Dinamically change your Titanium project configuration using template literals.
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tiapp-composer-plugin.sublime-project

README.md

tiapp-composer

A Titanium plugin that enables the definition of a template file for the tiapp.xml of your project. It now supports the app/config.json file too!

NOTE: this script works only as a global plugin, since it has to modify tiapp.xml and config.json before the Titanium CLI parses them.

Installation

npm i -g tiapp-composer

Done!

Usage

The plugin will search for a config (tiapp-cfg.json) and a template file (tiapp.tpl) in your current working directory whenever you launch the titanium build and titanium clean commands. If it doesn't find the config file, it will give a warning and skip to the rest of the command. Once you define the config, however, you have to write a template, or the plugin will simply write an empty tiapp.xml.

tiapp.tpl and tiapp-cfg.json

The tiapp.tpl is an exact copy of a tiapp.xml. The only difference is that it will be treated as an ES6 template literal, so you can define custom variables:

<?xml version="1.0" encoding="UTF-8"?><ti:app xmlns:ti="http://ti.appcelerator.org">
	<id>${app.id}</id>
	<name>Tiapp Composer Test</name>
	<version>{$app.version}</version>
	<publisher>not specified</publisher>
	<url>caffeina.com</url>

	[...]

	<ios>
		<enable-launch-screen-storyboard>true</enable-launch-screen-storyboard>
		<use-app-thinning>true</use-app-thinning>
		<plist>
			<dict>

				[...]

				<key>LSApplicationQueriesSchemes</key>
				<array>
					${app.ios.querySchemes}
				</array>
				<key>NSAppTransportSecurity</key>
				<dict>
				<key>NSAllowsArbitraryLoads</key>
				<${app.ios.allowArbitraryLoads}/>

				[...]

			</dict>
		</plist>
	</ios>
	<android xmlns:android="http://schemas.android.com/apk/res/android">
	</android>

	[...]

	<sdk-version>${app.sdkVersion}</sdk-version>
<plugins><plugin version="1.0">ti.alloy</plugin>
</plugins>
</ti:app>

and the corresponding tiapp-cfg.json would be:

{
	"development": {
		"app": {
			"id": "com.myapp.title.test",
			"version": "6.6.6",
			"sdkVersion": "7.0.0.CUSTOMBUILD",
			"ios": {
				"querySchemes": "
				<string>testscheme</string>
				",
				"allowArbitraryLoads": "true"
			}
		}
	},
	"production": {
		"app": {
			"id": "com.myapp.title",
			"version": "6.6.0",
			"sdkVersion": "7.0.0.GA",
			"ios": {
				"querySchemes": "
				<string>twitter</string>
				<string>fb</string>
				",
				"allowArbitraryLoads": "false"
			}
		}
	}
}

As you can see, you can replace entire sections of the tiapp with a custom string. Hell, you could even put the whole tiapp.xml in the config as an attribute. I'm not judging you.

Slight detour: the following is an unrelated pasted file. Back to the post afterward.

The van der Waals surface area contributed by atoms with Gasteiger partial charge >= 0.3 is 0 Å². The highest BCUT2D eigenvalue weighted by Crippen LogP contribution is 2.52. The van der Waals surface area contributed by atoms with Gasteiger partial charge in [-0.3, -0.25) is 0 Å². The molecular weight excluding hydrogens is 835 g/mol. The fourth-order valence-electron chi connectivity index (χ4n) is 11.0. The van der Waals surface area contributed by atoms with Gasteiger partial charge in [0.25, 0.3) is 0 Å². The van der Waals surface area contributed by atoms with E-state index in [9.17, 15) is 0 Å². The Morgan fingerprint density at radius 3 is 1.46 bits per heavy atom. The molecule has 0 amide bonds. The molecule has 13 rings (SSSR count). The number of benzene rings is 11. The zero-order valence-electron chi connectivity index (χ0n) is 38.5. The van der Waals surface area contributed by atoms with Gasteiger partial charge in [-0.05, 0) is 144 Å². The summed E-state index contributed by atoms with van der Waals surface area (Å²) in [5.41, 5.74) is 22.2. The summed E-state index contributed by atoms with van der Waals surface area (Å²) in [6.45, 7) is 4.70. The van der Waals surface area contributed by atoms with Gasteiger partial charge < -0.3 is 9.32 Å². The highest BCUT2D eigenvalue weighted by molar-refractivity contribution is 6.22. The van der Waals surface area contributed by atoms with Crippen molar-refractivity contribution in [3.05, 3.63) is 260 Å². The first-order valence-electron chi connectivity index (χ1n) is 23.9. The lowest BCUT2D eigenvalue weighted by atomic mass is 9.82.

config.tpl and config-cfg.json

You can write a template and configuration for your config.json file too, in the same manner as above. Check out an example template and configuration

--tiappenv

You can use the --tiappenv flag in your titanium build or titanium clean command, with one of the top-level attribute names you defined:

ti build --platform android --target device --device-id all --tiappenv development

Running tiapp-composer...
[INFO]  tiapp-composer: Successfully wrote tiapp.xml

If you use a name you haven't defined in your config, the plugin will not write the tiapp.xml file:

ti build --platform android --target device --device-id all --tiappenv ayylmao

Running tiapp-composer...
[WARN]  tiapp-composer: Couldn't find the environment "ayylmao" in the tiapp-cfg.json file.
[WARN]  tiapp-composer Skipping tiapp.xml composing.

If you don't add the --tiappenv flag to your command, the plugin will default to the name development:

ti build --platform android --target device --device-id all

Running tiapp-composer...
[WARN]  tiapp-composer: --tiappenv flag not set, defaulting to "development"
[INFO]  tiapp-composer: Successfully wrote tiapp.xml

Tips

  • If you use TiNy (and you should, it's a real time saver), you can write a custom tn.json file and add some recipes with different --tiappenv flags:
tn project save testdroid --platform android --target device --device-id all --tiappenv mytestenv
tn project save proddroid --platform android --target device --device-id all --tiappenv myprodenv
  • If you use Git in your project (and if you are reading this, that's probably the case), you should append /tiapp.xml to your .gitignore file, since it will be overwritten at each build command. The plugin will even give you a warning if you don't do so.

But why, though?

The reason behind this contraption is that I had to switch between different tiapp settings in one of my projects, depending on the type of build i had deploy (test, enterprise, production...). Initially I would keep several branches with different tiapp files, but that approach was time and space consuming, and prone to errors. After trying other solutions, and with the pressing need to adopt CI in my projects, I decided to write my own plugin.